“We’ve been using COVID as a natural experiment to better understand how something like a pandemic impacts society beyond confirmed COVID deaths,” he explained. “We know X-number of people have died from COVID in the state of Tennessee, but that doesn’t capture the full impact. Many people have indirectly died as a result of the pandemic. For example, some people never got COVID, but opted out of care for other illnesses in fear of getting the virus. Some hospitals were overrun, so patients couldn’t receive care for non-COVID illnesses. On top of all that, there are long delays in state-level data reporting. It wasn’t until October 2021 that we actually got data for 2020 deaths. It’s hard to be proactive or respond quickly with months-long delays.”
Through public data sources, like funeral homes and newspaper obituaries, Archer and Wykoff have identified excess mortality numbers very similar to state data much faster.
In addition to that research, Archer is a research assistant in ETSU Health’s Institute for Integrated Behavioral Health, which provides behavioral health services to the community through collaboration with primary care providers within ETSU Health’s primary care clinics. Archer has been very involved in the community and played an integral role in coordinating ETSU Health’s Vaccine Clinics over the past year.
“I got to interact with our community in a ‘boots on the ground’ kind of way,” he said. “Without a clinical license or the ability to physically put needles in arms myself, coordinating these events was the most impactful thing I could do at a time when we were all just trying to get through it.”
As a member of the Street Medicine Interest Group, he has also provided clinical care and screening, as well as helped with vaccination efforts, for individuals experiencing homelessness in the Appalachian Highlands.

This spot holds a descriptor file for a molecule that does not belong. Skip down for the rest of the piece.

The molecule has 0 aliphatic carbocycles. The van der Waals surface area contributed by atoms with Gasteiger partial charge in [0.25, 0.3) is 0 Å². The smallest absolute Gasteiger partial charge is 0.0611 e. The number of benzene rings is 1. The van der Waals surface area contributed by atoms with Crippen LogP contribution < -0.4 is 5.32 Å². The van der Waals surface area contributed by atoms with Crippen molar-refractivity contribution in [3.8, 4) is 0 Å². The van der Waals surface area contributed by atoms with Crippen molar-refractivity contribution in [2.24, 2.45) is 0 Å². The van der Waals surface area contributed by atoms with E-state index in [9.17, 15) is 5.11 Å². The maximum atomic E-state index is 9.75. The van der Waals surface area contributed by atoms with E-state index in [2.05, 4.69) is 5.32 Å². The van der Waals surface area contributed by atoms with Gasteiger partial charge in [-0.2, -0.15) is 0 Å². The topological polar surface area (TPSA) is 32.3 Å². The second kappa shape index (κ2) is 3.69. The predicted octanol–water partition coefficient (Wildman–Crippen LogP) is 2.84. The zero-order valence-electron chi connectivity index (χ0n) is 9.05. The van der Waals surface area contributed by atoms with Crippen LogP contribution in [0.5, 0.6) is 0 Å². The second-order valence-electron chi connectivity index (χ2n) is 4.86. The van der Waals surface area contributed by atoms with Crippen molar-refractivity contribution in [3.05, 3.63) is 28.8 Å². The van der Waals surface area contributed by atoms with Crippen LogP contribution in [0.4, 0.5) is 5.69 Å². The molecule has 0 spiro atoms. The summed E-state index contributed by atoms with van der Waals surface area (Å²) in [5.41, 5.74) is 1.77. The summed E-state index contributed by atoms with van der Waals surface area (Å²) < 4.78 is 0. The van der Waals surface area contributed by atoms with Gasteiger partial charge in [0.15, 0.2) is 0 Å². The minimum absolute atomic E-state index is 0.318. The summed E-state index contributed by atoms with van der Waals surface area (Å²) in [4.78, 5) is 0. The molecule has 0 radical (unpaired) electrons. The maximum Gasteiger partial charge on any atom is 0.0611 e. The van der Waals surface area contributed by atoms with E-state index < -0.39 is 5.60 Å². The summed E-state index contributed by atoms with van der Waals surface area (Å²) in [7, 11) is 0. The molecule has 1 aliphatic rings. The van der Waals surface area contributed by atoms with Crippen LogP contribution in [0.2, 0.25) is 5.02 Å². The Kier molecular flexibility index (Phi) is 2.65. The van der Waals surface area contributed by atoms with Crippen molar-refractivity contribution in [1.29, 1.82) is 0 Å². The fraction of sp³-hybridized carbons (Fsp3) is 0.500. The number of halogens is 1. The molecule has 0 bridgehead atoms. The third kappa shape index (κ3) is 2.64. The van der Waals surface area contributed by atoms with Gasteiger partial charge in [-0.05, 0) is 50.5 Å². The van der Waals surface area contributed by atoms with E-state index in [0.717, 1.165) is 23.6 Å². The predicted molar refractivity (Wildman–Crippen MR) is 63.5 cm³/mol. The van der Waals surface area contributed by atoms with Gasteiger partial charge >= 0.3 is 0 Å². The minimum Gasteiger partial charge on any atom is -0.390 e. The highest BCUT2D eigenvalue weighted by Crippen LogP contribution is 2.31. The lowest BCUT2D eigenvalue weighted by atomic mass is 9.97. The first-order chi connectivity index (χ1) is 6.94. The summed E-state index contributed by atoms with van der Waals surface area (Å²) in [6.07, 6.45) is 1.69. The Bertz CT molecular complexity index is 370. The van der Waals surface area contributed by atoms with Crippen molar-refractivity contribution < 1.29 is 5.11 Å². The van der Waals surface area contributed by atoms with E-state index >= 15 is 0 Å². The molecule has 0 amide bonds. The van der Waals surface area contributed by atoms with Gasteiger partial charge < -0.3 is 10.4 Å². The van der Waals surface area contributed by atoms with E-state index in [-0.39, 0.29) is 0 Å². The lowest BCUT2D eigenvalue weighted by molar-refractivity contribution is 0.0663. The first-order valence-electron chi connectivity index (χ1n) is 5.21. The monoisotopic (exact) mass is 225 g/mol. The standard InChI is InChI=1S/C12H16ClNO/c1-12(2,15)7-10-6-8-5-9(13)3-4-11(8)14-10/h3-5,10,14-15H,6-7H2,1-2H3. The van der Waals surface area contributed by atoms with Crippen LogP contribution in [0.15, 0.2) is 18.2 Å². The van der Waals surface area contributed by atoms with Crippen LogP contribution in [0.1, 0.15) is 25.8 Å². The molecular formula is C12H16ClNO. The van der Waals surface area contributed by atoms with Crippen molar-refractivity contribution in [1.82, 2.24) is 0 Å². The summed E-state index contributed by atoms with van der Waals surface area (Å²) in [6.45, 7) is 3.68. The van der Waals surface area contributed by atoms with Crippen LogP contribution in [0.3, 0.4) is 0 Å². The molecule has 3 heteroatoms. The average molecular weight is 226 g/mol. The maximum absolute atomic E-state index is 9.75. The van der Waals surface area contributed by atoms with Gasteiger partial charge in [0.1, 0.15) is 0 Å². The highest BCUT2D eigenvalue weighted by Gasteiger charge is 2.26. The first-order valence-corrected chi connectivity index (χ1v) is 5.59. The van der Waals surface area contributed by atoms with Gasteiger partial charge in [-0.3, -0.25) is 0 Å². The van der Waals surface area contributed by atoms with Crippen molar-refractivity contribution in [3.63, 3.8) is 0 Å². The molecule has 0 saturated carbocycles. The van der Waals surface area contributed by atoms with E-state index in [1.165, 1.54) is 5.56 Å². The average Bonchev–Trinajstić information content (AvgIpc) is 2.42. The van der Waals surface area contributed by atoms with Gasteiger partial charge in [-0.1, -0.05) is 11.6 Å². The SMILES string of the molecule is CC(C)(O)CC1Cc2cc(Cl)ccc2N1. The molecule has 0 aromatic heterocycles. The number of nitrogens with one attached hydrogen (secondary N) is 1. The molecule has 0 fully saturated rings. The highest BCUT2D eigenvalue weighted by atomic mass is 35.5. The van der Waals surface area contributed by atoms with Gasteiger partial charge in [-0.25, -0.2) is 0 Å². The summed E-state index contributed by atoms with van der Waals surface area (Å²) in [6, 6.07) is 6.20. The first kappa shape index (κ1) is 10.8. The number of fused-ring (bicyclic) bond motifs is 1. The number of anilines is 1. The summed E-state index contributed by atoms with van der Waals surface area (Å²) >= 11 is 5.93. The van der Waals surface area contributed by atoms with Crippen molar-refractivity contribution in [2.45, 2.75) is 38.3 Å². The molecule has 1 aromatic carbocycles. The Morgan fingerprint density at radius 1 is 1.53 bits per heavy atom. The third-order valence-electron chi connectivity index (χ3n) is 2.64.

Involvement in campus life is important to Archer as well. He has served as president of three student organizations, and the former Student Government Association senator and cabinet member was recently elected to serve as the student representative on the ETSU Board of Trustees for the coming year.
Archer stresses campus involvement to his peers in the many mentoring situations he enjoys as a senior and second-career student.
“One of the things I tell the people I mentor is that my favorite thing about ETSU is the ability to get really involved,” he said. “I’ve only been here for two years and have been able to do so many things I probably could not have done elsewhere. The small-town feel of ETSU is partnered with a ton of opportunities. There aren’t many schools where you can just find something you’re interested in, send an email to a dean or professor, and almost immediately get involved in research or various events and opportunities.”
Before graduating in May, Archer looks forward to spending two weeks in Washington, D.C., as a visiting scholar with the American Board of Family Medicine. Post-graduation, he is excited to attend the Quillen College of Medicine on the rural primary care track through the U.S. Air Force Health Professions Scholarship Program, which will allow him to begin his career serving in the Air Force after he completes his medical training.